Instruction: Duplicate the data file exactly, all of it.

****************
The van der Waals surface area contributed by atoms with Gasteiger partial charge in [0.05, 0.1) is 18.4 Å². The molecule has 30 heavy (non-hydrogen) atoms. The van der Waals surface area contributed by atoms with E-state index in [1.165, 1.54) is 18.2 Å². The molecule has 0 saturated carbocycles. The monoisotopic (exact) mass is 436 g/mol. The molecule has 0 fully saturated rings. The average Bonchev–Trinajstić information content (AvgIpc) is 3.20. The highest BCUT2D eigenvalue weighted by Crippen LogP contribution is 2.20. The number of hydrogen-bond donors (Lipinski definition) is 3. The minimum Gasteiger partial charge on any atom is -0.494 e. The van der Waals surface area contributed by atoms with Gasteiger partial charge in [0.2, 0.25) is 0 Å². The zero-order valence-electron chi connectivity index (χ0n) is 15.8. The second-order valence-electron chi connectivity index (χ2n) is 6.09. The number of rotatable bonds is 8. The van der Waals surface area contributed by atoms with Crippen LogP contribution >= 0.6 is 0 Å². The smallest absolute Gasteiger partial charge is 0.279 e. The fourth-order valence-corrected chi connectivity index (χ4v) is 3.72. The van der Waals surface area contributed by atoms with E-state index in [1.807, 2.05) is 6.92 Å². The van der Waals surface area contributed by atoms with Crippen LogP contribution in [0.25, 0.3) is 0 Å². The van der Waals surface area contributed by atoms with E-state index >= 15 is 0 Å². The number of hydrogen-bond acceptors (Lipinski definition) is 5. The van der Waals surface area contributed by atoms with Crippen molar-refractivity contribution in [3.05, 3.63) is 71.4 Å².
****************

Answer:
The van der Waals surface area contributed by atoms with Gasteiger partial charge in [0.05, 0.1) is 18.4 Å². The molecule has 30 heavy (non-hydrogen) atoms. The van der Waals surface area contributed by atoms with E-state index in [1.165, 1.54) is 18.2 Å². The molecule has 0 saturated carbocycles. The monoisotopic (exact) mass is 436 g/mol. The molecule has 0 fully saturated rings. The average Bonchev–Trinajstić information content (AvgIpc) is 3.20. The highest BCUT2D eigenvalue weighted by Crippen LogP contribution is 2.20. The number of hydrogen-bond donors (Lipinski definition) is 3. The minimum Gasteiger partial charge on any atom is -0.494 e. The van der Waals surface area contributed by atoms with Gasteiger partial charge in [0.2, 0.25) is 0 Å². The zero-order valence-electron chi connectivity index (χ0n) is 15.8. The second-order valence-electron chi connectivity index (χ2n) is 6.09. The number of rotatable bonds is 8. The van der Waals surface area contributed by atoms with Crippen LogP contribution >= 0.6 is 0 Å². The smallest absolute Gasteiger partial charge is 0.279 e. The fourth-order valence-corrected chi connectivity index (χ4v) is 3.72. The van der Waals surface area contributed by atoms with E-state index in [1.807, 2.05) is 6.92 Å². The van der Waals surface area contributed by atoms with Crippen LogP contribution in [0.25, 0.3) is 0 Å². The van der Waals surface area contributed by atoms with E-state index >= 15 is 0 Å². The number of hydrogen-bond acceptors (Lipinski definition) is 5. The van der Waals surface area contributed by atoms with Crippen molar-refractivity contribution in [3.05, 3.63) is 71.4 Å².